CORNISH: So to start, you are reporting that this effort of Apple to release its own mapping program began with its development of its own geo-coder. So, in a nutshell, what is that?
VASCELLARO: In a nutshell, the geo-coder is what translates your longitude and latitudes of the string of numbers that stay where you are into the addresses you see on the map or the parks or the landmarks that you actually see when you pull up your phone and look at your location.
CORNISH: So, Jessica, just how much money is at stake here? I mean, what will it mean for Google to lose access to Apple's mobile tech users?
VASCELLARO: It's a great question. I mean, Google for sure, or will lose some advertising revenue. And, you know, right now there are Google ads that show up when you're using the maps app on the iPhone. And when Apple replaces it and presumably those ads won't be there, and so that's some revenue Google missed out on, as well as some data about locations that Google can use for ad targeting in general.
But there's sort of a bigger pile of money at stake when you look at the broader smartphone battle and what phones people are buying. Because people today, if they're buying iPhones or phones that run Google's Android software, they want the coolest, you know, hardware, but also the coolest apps. And if Google or Apple has a better map app, they're hoping that that might pull users towards buying their phones and being sort of on their software platform.
So it's really a broader battle about the billions and billions of dollars at stake in the smartphone industry.
CORNISH: So is that billions and billions in the future or billions and billions they can lose right now?
VASCELLARO: I mean, today, it's already multibillion dollar market globally, but the forecasts are just expected to skyrocket. Smartphone penetration is really low, so both Apple and Google want to have a smartphone running their software in the hands of every consumer. And Google has recently purchased Motorola, so now it's on the hardware side, too, in making money from direct sales of hardware, as well.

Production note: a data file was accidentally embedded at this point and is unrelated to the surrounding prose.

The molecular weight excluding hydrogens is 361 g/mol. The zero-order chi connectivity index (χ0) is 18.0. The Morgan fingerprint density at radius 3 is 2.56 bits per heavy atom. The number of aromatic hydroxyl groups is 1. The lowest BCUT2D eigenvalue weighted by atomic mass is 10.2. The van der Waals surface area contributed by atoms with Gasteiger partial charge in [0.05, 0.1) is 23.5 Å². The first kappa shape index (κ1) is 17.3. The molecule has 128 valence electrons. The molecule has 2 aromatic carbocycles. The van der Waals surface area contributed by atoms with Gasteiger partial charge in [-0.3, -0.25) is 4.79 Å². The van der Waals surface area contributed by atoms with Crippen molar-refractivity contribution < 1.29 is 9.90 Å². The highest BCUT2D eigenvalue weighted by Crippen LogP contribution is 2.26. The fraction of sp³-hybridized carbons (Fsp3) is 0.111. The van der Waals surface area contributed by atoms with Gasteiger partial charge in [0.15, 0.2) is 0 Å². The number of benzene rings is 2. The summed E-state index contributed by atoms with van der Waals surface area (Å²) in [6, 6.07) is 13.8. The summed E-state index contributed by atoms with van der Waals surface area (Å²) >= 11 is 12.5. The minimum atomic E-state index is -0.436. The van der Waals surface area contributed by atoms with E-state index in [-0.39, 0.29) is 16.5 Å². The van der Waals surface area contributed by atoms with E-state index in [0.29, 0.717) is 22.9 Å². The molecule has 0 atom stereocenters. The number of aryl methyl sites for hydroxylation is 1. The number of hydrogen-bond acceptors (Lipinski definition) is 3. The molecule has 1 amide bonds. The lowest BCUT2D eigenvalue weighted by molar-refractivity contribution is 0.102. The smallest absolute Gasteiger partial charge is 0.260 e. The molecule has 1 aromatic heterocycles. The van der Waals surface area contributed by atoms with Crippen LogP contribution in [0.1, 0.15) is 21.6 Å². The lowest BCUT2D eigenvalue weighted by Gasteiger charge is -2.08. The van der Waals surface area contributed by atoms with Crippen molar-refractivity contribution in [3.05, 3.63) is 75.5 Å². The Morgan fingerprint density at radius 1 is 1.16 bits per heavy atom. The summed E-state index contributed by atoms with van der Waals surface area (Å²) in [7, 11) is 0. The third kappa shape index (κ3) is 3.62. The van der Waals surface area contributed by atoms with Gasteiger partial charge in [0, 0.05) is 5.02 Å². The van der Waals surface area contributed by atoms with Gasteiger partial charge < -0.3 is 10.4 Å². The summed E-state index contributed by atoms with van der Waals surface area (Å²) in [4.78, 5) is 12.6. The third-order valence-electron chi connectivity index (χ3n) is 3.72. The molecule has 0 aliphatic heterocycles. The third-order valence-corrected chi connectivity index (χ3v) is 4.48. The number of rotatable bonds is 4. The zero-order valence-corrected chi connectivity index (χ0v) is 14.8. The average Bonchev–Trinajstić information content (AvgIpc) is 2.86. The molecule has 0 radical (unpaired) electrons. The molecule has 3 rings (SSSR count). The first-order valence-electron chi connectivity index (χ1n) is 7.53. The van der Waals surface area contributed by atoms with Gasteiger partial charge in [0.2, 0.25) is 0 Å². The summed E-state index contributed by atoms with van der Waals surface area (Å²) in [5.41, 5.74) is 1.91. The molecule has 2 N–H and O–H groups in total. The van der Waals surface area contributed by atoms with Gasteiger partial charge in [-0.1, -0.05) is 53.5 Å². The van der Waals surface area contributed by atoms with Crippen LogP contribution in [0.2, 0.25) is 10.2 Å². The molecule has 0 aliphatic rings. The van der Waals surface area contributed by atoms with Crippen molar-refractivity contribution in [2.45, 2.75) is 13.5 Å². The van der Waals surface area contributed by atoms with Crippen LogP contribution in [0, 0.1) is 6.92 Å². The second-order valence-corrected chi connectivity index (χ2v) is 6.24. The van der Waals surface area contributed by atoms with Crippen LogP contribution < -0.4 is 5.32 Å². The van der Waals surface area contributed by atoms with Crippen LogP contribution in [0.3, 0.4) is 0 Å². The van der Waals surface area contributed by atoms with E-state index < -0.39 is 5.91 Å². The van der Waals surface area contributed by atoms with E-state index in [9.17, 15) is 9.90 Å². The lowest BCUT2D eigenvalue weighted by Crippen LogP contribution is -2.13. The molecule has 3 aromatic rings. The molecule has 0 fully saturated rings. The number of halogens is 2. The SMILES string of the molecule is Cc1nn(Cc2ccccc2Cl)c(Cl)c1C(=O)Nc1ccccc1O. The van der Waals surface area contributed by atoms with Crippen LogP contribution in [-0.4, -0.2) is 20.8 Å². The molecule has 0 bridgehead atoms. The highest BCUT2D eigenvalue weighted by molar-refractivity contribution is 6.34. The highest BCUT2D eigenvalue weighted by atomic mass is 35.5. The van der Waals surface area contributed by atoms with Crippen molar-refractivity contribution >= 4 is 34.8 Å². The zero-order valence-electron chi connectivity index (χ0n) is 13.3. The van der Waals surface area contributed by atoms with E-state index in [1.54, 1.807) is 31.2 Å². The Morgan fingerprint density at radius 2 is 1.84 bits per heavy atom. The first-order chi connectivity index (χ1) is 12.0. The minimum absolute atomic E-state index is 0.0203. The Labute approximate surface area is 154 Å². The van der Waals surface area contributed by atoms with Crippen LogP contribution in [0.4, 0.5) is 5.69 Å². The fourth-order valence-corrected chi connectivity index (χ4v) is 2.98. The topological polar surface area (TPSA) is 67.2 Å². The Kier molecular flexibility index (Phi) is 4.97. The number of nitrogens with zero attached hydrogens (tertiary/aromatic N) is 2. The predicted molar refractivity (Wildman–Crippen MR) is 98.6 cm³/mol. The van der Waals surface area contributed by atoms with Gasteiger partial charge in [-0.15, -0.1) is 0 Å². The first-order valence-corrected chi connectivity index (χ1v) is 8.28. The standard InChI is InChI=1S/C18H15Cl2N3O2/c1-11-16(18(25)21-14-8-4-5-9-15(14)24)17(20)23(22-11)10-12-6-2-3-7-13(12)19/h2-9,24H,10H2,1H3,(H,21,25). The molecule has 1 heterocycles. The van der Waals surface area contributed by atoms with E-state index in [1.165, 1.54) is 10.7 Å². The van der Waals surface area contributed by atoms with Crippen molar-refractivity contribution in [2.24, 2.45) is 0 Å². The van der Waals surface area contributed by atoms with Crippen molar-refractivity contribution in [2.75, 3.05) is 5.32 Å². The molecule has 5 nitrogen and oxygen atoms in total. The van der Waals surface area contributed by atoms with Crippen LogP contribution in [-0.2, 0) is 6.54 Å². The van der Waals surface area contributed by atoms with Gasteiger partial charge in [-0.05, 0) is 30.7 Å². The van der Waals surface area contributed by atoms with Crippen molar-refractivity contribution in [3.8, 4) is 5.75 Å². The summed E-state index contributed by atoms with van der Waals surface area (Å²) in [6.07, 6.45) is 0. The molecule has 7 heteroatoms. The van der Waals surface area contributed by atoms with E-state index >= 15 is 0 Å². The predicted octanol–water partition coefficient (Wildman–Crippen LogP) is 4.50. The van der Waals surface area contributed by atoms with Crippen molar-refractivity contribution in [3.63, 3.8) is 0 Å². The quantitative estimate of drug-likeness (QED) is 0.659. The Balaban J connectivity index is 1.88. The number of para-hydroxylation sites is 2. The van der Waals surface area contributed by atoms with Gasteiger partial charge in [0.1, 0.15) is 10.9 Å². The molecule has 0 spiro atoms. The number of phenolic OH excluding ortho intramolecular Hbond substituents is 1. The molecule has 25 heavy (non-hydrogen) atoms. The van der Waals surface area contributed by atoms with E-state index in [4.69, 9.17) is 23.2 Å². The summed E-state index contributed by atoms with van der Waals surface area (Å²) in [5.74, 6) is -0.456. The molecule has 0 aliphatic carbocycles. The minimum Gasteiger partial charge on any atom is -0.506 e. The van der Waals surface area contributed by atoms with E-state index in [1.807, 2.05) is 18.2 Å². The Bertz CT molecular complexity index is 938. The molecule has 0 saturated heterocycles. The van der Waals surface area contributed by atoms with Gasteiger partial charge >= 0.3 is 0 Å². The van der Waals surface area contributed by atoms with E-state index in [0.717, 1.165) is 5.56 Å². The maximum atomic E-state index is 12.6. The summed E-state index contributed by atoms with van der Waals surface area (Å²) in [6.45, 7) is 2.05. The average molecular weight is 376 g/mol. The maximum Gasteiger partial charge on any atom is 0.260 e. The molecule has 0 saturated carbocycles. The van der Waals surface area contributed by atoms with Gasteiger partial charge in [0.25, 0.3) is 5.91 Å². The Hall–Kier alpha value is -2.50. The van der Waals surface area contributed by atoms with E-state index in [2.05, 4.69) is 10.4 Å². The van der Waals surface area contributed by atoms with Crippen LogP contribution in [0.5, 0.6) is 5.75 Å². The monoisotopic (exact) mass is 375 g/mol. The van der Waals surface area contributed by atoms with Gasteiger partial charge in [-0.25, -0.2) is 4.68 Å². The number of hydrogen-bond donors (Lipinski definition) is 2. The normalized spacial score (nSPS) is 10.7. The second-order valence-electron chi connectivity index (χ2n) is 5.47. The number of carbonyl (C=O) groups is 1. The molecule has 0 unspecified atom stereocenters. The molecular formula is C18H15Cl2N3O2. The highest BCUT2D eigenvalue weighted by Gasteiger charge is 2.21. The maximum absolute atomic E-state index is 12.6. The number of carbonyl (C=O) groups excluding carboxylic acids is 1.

CORNISH: What do we know about Apple's mapping program so far? I mean, what kind of features will it have that's different from what we're experiencing with the Google program?
VASCELLARO: Well, what we know is that it's actually been a huge effort for Apple to just sort of match Google, in the sense of being able to offer all the coverage all around the world of, you know, imagery and including we expect sort of 3D imagery. And that's something that Google has to some degree and that we expect Apple's app will have as well.
Another feature Apple has been working on, which Google offers and is very popular, sort of turns your phone into an in-car GPS device. So it will talk to you so you don't have to look down at it as you're driving. And we know that Apple has been working on that too.
But I think where Apple is really going to try to differentiate is on sort of the vividness of the imagery and really 3D imageries that pops on your screen, which is something we're not totally used to yet on mobile. We're, you know, mostly using those line diagrams. And I think that's a big opening Apple sees.
CORNISH: Well, Jessica, thank you for explaining it to us.
VASCELLARO: Thanks for having me.
CORNISH: Jessica Vascellaro of The Wall Street Journal, she spoke to us about the escalating competition between Google and Apple in the mobile maps market. Transcript provided by NPR, Copyright NPR.